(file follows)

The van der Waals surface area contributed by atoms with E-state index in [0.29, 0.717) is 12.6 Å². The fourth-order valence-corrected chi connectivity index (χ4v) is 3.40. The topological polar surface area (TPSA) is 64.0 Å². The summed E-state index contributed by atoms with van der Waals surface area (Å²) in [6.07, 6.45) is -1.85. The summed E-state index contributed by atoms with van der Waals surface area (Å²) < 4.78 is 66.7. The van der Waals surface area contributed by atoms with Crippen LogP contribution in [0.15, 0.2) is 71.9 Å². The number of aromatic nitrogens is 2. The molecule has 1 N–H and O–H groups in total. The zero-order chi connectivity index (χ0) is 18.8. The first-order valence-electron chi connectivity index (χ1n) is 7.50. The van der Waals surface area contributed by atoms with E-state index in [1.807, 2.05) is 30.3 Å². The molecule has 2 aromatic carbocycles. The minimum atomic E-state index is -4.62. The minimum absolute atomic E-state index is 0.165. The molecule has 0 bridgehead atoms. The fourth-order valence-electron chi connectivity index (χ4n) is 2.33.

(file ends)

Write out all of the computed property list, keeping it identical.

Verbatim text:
The van der Waals surface area contributed by atoms with E-state index in [0.29, 0.717) is 12.6 Å². The fourth-order valence-corrected chi connectivity index (χ4v) is 3.40. The topological polar surface area (TPSA) is 64.0 Å². The summed E-state index contributed by atoms with van der Waals surface area (Å²) in [6.07, 6.45) is -1.85. The summed E-state index contributed by atoms with van der Waals surface area (Å²) < 4.78 is 66.7. The van der Waals surface area contributed by atoms with Crippen LogP contribution in [0.15, 0.2) is 71.9 Å². The number of aromatic nitrogens is 2. The molecule has 1 N–H and O–H groups in total. The zero-order chi connectivity index (χ0) is 18.8. The first-order valence-electron chi connectivity index (χ1n) is 7.50. The van der Waals surface area contributed by atoms with E-state index in [1.807, 2.05) is 30.3 Å². The molecule has 2 aromatic carbocycles. The minimum atomic E-state index is -4.62. The minimum absolute atomic E-state index is 0.165. The molecule has 0 bridgehead atoms. The fourth-order valence-electron chi connectivity index (χ4n) is 2.33.